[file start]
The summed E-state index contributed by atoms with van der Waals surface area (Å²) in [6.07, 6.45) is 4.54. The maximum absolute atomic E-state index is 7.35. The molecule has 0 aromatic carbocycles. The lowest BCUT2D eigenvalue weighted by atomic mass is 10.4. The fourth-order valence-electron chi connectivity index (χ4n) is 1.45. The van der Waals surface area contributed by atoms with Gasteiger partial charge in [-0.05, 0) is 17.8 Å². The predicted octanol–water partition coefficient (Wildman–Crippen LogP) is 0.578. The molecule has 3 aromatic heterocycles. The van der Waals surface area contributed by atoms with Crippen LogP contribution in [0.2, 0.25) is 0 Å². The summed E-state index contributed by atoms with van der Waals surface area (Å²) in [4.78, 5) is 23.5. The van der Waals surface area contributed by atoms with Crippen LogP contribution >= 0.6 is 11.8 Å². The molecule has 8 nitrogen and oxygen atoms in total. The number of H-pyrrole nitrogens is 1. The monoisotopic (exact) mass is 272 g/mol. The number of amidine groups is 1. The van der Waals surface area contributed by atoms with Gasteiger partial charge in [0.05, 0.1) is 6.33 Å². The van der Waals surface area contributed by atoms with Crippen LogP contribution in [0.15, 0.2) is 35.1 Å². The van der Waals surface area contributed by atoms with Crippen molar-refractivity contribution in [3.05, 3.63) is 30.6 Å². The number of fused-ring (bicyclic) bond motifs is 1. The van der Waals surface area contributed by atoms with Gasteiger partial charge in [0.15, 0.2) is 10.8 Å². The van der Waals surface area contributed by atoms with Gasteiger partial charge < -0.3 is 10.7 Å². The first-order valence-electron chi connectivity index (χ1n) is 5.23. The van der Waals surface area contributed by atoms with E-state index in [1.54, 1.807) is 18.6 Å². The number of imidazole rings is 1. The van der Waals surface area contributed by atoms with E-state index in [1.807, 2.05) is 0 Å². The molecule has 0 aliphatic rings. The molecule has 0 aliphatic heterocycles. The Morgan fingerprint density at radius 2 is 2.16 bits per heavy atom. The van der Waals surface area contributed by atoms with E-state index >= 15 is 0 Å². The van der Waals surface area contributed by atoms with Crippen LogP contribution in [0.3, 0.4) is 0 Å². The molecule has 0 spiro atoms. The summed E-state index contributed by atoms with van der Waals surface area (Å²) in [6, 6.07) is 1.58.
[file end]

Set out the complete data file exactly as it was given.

The summed E-state index contributed by atoms with van der Waals surface area (Å²) in [6.07, 6.45) is 4.54. The maximum absolute atomic E-state index is 7.35. The molecule has 0 aromatic carbocycles. The lowest BCUT2D eigenvalue weighted by atomic mass is 10.4. The fourth-order valence-electron chi connectivity index (χ4n) is 1.45. The van der Waals surface area contributed by atoms with Gasteiger partial charge in [-0.05, 0) is 17.8 Å². The predicted octanol–water partition coefficient (Wildman–Crippen LogP) is 0.578. The molecule has 3 aromatic heterocycles. The van der Waals surface area contributed by atoms with Crippen LogP contribution in [0.2, 0.25) is 0 Å². The summed E-state index contributed by atoms with van der Waals surface area (Å²) in [4.78, 5) is 23.5. The van der Waals surface area contributed by atoms with Crippen LogP contribution >= 0.6 is 11.8 Å². The molecule has 8 nitrogen and oxygen atoms in total. The number of H-pyrrole nitrogens is 1. The monoisotopic (exact) mass is 272 g/mol. The number of amidine groups is 1. The van der Waals surface area contributed by atoms with Gasteiger partial charge in [0.05, 0.1) is 6.33 Å². The van der Waals surface area contributed by atoms with Crippen LogP contribution in [0.15, 0.2) is 35.1 Å². The van der Waals surface area contributed by atoms with Crippen molar-refractivity contribution in [3.05, 3.63) is 30.6 Å². The number of fused-ring (bicyclic) bond motifs is 1. The van der Waals surface area contributed by atoms with Gasteiger partial charge in [0.15, 0.2) is 10.8 Å². The van der Waals surface area contributed by atoms with Gasteiger partial charge < -0.3 is 10.7 Å². The first-order valence-electron chi connectivity index (χ1n) is 5.23. The van der Waals surface area contributed by atoms with E-state index in [1.54, 1.807) is 18.6 Å². The number of imidazole rings is 1. The van der Waals surface area contributed by atoms with E-state index in [1.807, 2.05) is 0 Å². The molecule has 0 aliphatic rings. The molecule has 0 aliphatic heterocycles. The Morgan fingerprint density at radius 2 is 2.16 bits per heavy atom. The van der Waals surface area contributed by atoms with E-state index >= 15 is 0 Å². The van der Waals surface area contributed by atoms with Crippen LogP contribution in [0.3, 0.4) is 0 Å². The molecule has 0 spiro atoms. The summed E-state index contributed by atoms with van der Waals surface area (Å²) in [6, 6.07) is 1.58.